Sub Woofer and Mains

Discussion in 'Archived Threads 2001-2004' started by Doug MacGregor, Nov 23, 2002.

  1. Doug MacGregor

    Doug MacGregor Stunt Coordinator

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    I read somewhere here in the last couple of days (can't find it now), where one of your members suggested setting my Mains to Small regardless of their size to get the most out of my Sub, due to the fact that "most Mains are not full-range"
    Here is my setup...
    I am new to HT so bear with me.

    JVC RX6010VBK Receiver
    JVC XVS500BK DVD player
    Mission M70AS 8" Ported Sub
    DIY Mains with Philips drivers (1" cone tweeter, 2" cone Mid, and 10" woofer)
    Quest Centre Speaker (Q50c)
    Audio Research rears.

    I have everything set to "Small" except for the Mains so I assume they are using the standard crossover frequency (whatever that is).
    The Sub has a crossover adjustment knob that allows me to adjust from 75-150Hz and I have it set just shy of the half-way mark (probably about 100Hz).
    Everything sounds good to these 50 year-old ears, especially the Balrog scene of LOTR.
    The living room is large (24X14) with a vaulted ceiling.
    Is there an advantage to setting my Mains to small with a crossover of 80Hz?
    I thought that the 10" woofers in the Mains could handle pretty low frequencies or, maybe that's not the point.
    Can anyone enlighten me on this point?
    Thanks in advance.

    Doug
     
  2. Scott Cunninghm

    Scott Cunninghm Stunt Coordinator

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    Great question, I am waiting on the answer as well as I just ordered my first subwoofer.

    Right now all my speakers are set for large. I will try them on small once the sub arrives.

    Hell, I don't even know what the crossover adjustment or other options are supposed to accomplish on the sub. This will be an interesting thread to watch.
     
  3. Brian Fellmeth

    Brian Fellmeth Supporting Actor

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  4. Doug MacGregor

    Doug MacGregor Stunt Coordinator

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    OK.
    Thanks Brian.
    I guess where I was uncertain was in the nature of how the receiver was handling the signals sent to the Mains.
    Reading between the lines of the manual after reading your reply tells me that setting speakers, any of the speakers, to "large" means "send everything to me" and setting them to "small" triggers the internal receiver crossover, which is changeable from 80 > 100 > 120.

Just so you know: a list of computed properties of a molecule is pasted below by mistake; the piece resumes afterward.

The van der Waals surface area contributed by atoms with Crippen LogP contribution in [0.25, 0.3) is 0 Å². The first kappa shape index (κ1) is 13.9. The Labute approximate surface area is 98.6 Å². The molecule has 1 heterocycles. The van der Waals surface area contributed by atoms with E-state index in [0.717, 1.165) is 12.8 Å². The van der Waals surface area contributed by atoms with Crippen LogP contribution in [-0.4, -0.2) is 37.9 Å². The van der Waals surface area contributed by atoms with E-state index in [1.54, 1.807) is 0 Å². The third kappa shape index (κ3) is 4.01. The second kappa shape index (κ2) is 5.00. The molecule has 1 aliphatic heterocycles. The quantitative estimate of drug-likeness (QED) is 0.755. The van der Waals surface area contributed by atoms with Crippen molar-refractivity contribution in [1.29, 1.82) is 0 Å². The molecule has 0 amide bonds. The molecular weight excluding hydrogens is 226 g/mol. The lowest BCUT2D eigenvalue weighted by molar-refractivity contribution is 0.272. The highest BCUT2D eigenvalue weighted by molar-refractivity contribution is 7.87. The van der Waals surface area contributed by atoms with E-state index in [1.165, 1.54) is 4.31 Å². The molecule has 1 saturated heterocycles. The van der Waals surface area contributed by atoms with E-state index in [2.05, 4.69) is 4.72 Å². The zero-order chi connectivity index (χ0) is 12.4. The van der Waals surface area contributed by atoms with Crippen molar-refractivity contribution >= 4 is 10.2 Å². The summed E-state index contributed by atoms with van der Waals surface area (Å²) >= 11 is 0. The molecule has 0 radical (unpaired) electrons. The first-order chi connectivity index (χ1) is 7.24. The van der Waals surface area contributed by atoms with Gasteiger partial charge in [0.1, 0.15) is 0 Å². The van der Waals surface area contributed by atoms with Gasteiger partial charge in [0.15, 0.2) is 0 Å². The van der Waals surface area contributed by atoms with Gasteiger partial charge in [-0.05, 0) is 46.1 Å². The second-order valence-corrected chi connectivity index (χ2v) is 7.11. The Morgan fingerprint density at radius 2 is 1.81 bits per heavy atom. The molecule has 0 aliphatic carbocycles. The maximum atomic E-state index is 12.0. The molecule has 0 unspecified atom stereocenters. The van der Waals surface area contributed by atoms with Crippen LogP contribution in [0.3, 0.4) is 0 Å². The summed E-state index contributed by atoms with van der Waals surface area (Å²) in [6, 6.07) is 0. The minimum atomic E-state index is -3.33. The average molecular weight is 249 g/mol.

I guess I was also confused between "driver specific" crossovers - as in the case of the internal crossover in the Mains - and "system specific" crossovers as handled by the receiver.
    This HT stuff is a lot to take in - not like the old days with straight stereo - but with help like this, it's starting to become clearer.
    I will also set the Sub crossover to 150Hz.
    Appreciate the response Brian.
    This is a terrific forum.
    Cheers.
     
  5. Jack*Mains

    Jack*Mains Stunt Coordinator

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    Here is my question:

    I will be purchasing a receiver soon, and I just dont see why they make it impossible to have the mains receive a full range signal, plus send the low signal from the mains *and every other channel) to the sub. It just seems to me that it would produce a 'fuller' sound.

    Unless I missed something, and it IS possible to do what I described, then I should be looking for a receiver that has specificly that feature.
     
  6. Ryan Schnacke

    Ryan Schnacke Supporting Actor

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    Jack,

    Some receivers will allow you to do this. I think Yamaha, may be one of them. But the question is WHY would you want to do that? You'd be getting a double portion of the main channel bass. Or rather, you'd be getting a double portion of the main channel bass that your mains can reproduce. If we ignore the possible complications of cancellations between the mains and the sub we still have to deal with the issue of proper calibration.

    Let's say you watch a movie with the majority of bass in the main tracks. You get the double portion and you're very satisfied with the performance. Then you watch a movie with the majority of bass in the LFE track. Suddenly your bass is 6dB weaker than what you're used to since you're not getting the double portion of bass in this track. Everybody else is raving about how this movie "cracks the drywall" but you're left with a ho-hum performance. You could turn up the subwoofer level but then the first movie's bass would be overcooked.

    Play the signals as they were meant to be played. Then if you want a "fuller" sound just run the subwoofer level a little hot. This way every movie is equally a little hot in the bass performance.
     

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